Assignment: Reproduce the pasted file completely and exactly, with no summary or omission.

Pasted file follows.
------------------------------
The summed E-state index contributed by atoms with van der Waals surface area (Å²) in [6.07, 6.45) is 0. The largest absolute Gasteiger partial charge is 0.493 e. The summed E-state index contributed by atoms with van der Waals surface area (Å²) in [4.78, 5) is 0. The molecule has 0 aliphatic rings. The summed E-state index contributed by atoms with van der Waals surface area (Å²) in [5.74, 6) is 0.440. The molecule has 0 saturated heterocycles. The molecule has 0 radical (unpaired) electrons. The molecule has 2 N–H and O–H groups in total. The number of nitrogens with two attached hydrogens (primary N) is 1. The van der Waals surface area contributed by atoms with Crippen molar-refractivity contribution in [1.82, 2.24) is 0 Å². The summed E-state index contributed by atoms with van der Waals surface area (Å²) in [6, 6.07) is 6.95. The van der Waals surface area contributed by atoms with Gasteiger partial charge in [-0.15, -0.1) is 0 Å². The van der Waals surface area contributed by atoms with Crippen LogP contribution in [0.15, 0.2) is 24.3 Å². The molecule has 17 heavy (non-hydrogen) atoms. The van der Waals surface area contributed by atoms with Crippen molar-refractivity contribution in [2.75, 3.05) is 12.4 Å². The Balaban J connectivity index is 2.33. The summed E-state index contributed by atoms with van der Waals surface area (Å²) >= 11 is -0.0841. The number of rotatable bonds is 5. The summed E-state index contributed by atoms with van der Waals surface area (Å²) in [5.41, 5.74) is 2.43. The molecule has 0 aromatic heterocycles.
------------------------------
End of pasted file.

The summed E-state index contributed by atoms with van der Waals surface area (Å²) in [6.07, 6.45) is 0. The largest absolute Gasteiger partial charge is 0.493 e. The summed E-state index contributed by atoms with van der Waals surface area (Å²) in [4.78, 5) is 0. The molecule has 0 aliphatic rings. The summed E-state index contributed by atoms with van der Waals surface area (Å²) in [5.74, 6) is 0.440. The molecule has 0 saturated heterocycles. The molecule has 0 radical (unpaired) electrons. The molecule has 2 N–H and O–H groups in total. The number of nitrogens with two attached hydrogens (primary N) is 1. The van der Waals surface area contributed by atoms with Crippen molar-refractivity contribution in [1.82, 2.24) is 0 Å². The summed E-state index contributed by atoms with van der Waals surface area (Å²) in [6, 6.07) is 6.95. The van der Waals surface area contributed by atoms with Gasteiger partial charge in [-0.15, -0.1) is 0 Å². The van der Waals surface area contributed by atoms with Crippen LogP contribution in [0.15, 0.2) is 24.3 Å². The molecule has 17 heavy (non-hydrogen) atoms. The van der Waals surface area contributed by atoms with Crippen molar-refractivity contribution in [2.75, 3.05) is 12.4 Å². The Balaban J connectivity index is 2.33. The summed E-state index contributed by atoms with van der Waals surface area (Å²) >= 11 is -0.0841. The number of rotatable bonds is 5. The summed E-state index contributed by atoms with van der Waals surface area (Å²) in [5.41, 5.74) is 2.43. The molecule has 0 aromatic heterocycles.